Obama will seek to build and solidify relations with an increasingly important region on a broad level, including security, but the main purpose is economic.


Manufacturing has been a key driver of the U.S. economic recovery this year. But after adding 170,000 jobs in the first seven months, manufacturers have cut 36,000 in the last three, including 7,000 positions in October.

Most of the 151,000 jobs created last month, as in prior recent months, have come from temporary-help firms, health and education services and restaurants — mostly lower-paying service positions.

Clyde Prestowitz, a former trade negotiator in the Reagan administration, doubts Obama can do a whole lot anytime soon to bolster American manufacturing and exports, since the U.S. economy is built around services and structured to support consumption as opposed to production.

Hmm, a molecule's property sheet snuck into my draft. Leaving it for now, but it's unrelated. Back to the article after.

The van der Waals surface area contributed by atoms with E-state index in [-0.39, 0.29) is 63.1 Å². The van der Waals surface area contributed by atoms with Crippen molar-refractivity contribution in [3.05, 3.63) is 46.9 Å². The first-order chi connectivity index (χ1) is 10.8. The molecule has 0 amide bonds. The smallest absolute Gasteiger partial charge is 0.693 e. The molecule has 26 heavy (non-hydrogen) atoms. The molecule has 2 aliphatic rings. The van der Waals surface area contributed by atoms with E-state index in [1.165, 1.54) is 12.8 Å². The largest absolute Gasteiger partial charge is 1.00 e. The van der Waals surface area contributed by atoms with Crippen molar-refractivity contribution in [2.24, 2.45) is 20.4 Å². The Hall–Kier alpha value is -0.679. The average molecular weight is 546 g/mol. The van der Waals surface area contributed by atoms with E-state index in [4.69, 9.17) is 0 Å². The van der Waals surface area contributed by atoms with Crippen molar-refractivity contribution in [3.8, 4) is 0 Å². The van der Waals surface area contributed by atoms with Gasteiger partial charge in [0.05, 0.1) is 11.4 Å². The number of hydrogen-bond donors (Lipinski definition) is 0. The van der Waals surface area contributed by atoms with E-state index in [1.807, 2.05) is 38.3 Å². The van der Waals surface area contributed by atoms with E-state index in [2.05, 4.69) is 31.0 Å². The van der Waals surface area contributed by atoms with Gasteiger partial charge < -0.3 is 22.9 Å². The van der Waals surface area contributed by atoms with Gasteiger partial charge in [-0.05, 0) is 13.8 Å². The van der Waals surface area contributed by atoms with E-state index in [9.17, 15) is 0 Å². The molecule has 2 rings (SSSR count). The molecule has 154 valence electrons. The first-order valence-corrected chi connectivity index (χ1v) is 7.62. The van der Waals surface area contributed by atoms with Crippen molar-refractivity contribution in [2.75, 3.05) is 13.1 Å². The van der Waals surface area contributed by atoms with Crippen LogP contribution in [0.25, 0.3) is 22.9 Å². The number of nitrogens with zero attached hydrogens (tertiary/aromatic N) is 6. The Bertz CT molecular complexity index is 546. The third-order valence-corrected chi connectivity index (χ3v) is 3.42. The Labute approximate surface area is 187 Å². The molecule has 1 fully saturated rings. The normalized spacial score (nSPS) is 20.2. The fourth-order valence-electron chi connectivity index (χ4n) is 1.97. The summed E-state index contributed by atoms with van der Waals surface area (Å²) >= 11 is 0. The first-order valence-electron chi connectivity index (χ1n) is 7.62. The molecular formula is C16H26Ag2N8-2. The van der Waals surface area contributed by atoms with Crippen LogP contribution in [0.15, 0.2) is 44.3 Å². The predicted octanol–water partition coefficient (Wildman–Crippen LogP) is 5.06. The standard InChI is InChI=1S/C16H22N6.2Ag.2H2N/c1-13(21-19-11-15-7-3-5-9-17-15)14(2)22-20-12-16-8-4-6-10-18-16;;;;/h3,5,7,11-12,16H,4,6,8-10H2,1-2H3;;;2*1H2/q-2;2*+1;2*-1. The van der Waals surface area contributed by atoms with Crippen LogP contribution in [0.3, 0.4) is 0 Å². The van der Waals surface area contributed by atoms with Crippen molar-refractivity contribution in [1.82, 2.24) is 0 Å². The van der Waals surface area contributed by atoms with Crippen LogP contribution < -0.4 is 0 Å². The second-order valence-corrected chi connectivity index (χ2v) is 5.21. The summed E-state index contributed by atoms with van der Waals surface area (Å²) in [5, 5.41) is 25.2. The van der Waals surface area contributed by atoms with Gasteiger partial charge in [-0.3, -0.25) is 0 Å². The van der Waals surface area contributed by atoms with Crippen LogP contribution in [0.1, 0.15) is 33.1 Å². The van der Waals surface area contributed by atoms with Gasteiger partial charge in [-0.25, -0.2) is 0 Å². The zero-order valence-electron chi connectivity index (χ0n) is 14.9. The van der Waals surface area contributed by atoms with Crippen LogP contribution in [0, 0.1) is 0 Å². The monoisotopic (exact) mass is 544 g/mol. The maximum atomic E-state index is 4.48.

In contrast, he said, countries in Asia and other export-focused nations such as Germany have strong industrial policies and incentives for domestic manufacturing and exports.


At the G-20 the president will push for currency revaluation and other policies so China and major U.S. trading partners export less and buy more American goods — a rebalancing of a global economy that Obama administration officials say that for too long has relied on American consumers.

But it will be tough to win agreement on concrete policies aimed at correcting imbalances. Germany, for example, is undertaking austerity measures that will constrain demand for goods, not boost it. Germany, along with China and big resource exporters such as Russia and Saudi Arabia, aren’t likely to support U.S. efforts to set curbs on trade surpluses.

“It leaves Obama in a tough spot because the one place where he can go to create jobs is to reduce the trade deficit,” said Prestowitz.

In Seoul next week Obama is expected to announce significant progress, if not a deal, on a free-trade agreement with South Korea.


Although the pact was negotiated during the Bush administration, it has been in limbo as key Democratic lawmakers demand more favorable terms.

With Republicans taking control of the House and having gained more seats in the Senate, Obama is likely to get greater support for the free-trade agreement in Congress, said Rep. Daniel Lipinski (D-Ill.).